What is daily bread? Martin Luther, the great, Protestant reformer, wrote the Small Catechism explaining the meaning of each part of The Apostles' Creed, The Lord's Prayer, and The Ten Commandments. In that little book he says,

What does "Daily Bread" mean? It means everything that nourishes our body and meets its needs, such as: food, drink, clothing, shoes, house, yard, fields, cattle, money, possessions, a devout spouse, devout children, devout employees, devout and faithful rulers, good government, good weather, peace, health, discipline, honor, good friends, faithful neighbors, and other things like these. Daily bread is everything that nourishes our body and meets its needs.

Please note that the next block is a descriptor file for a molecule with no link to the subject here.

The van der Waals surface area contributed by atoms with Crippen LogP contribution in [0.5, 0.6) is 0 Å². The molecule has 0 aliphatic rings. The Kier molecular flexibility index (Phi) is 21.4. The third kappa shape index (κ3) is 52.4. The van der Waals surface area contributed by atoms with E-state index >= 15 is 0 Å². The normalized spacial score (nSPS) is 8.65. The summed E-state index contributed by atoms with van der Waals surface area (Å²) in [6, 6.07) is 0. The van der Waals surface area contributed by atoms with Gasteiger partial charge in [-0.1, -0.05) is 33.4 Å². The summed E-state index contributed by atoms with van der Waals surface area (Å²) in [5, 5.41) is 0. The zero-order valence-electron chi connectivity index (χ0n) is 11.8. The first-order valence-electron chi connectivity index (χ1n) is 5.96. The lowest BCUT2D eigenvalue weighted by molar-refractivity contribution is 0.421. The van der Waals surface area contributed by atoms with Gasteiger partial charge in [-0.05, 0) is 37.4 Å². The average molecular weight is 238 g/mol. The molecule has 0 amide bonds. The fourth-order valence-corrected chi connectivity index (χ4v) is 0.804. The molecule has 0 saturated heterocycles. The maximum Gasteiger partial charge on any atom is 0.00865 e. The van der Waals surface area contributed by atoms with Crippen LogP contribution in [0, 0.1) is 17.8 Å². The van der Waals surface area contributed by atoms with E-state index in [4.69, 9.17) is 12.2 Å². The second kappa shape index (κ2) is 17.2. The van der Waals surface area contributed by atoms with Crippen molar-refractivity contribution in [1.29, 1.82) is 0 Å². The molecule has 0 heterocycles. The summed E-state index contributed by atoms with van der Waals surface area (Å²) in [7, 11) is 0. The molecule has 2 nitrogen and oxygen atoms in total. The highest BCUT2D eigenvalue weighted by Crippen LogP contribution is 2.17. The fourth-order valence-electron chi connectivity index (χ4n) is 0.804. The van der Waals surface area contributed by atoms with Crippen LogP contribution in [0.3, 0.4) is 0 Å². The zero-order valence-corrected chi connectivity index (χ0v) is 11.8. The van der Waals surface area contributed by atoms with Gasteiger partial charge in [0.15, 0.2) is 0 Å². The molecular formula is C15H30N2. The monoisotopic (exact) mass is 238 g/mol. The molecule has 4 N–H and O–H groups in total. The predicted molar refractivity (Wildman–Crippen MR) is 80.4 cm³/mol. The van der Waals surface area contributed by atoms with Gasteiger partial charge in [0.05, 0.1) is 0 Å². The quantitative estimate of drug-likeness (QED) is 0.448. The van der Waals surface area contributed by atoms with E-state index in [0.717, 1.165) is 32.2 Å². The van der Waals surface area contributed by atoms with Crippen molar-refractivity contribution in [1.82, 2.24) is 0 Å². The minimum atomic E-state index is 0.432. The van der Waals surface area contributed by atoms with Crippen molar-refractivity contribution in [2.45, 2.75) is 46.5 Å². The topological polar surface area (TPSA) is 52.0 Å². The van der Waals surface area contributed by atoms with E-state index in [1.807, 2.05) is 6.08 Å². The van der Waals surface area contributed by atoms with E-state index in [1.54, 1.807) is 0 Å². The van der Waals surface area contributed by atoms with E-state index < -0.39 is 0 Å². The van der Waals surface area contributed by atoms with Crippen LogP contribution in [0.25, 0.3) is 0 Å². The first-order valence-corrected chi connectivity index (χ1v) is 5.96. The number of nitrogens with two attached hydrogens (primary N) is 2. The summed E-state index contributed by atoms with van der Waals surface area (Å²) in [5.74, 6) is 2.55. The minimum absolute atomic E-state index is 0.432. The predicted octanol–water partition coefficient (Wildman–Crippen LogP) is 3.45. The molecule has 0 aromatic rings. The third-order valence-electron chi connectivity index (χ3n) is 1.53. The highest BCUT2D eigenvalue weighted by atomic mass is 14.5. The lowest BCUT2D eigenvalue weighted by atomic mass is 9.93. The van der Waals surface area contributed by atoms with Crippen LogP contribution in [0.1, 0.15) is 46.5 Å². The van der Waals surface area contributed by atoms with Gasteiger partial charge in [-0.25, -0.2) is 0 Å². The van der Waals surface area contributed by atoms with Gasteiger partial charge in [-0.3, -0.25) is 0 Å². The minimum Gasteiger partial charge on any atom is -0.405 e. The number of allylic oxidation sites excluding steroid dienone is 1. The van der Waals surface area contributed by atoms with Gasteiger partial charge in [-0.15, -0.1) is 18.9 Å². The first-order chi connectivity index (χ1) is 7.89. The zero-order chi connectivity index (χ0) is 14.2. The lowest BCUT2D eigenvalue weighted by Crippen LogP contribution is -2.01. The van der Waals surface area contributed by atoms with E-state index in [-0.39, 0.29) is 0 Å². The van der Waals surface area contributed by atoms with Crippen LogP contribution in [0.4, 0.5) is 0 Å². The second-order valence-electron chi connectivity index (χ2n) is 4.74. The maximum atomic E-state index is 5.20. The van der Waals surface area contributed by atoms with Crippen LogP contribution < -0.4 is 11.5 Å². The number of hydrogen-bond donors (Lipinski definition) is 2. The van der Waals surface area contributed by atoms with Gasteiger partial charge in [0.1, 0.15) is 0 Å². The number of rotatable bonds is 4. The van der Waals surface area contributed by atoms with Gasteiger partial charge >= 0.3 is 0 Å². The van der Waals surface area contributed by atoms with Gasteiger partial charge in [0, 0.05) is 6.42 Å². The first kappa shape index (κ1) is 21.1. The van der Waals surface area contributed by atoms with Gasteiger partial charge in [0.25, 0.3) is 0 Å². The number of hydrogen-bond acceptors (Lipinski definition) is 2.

Now, it almost seems strange that a request for something as basic and, can I say, trivial, as daily bread, would be found in the Lord's Prayer, lodged between a petition for God's will to be done on earth as it is in heaven and the next petition, which is for pardon for our sins. I mean, those are two really elevated prayer requests, and daily bread—doesn't it seem kind of mundane compared to those more lofty, profound, spiritual requests?

I think that's maybe because we tend to separate the spiritual from the secular and say, “O, God's will, forgiveness. That's spiritual. But daily bread? That's secular.” So some of us don't even think to ask God for practical, specific, physical needs because it doesn't seem like it's a real spiritual request. Jesus said this is how you are to pray. “Give us this day our daily bread.” That says it is right to ask God to meet our needs, that we can, and we should, take our simple, basic, daily needs to God.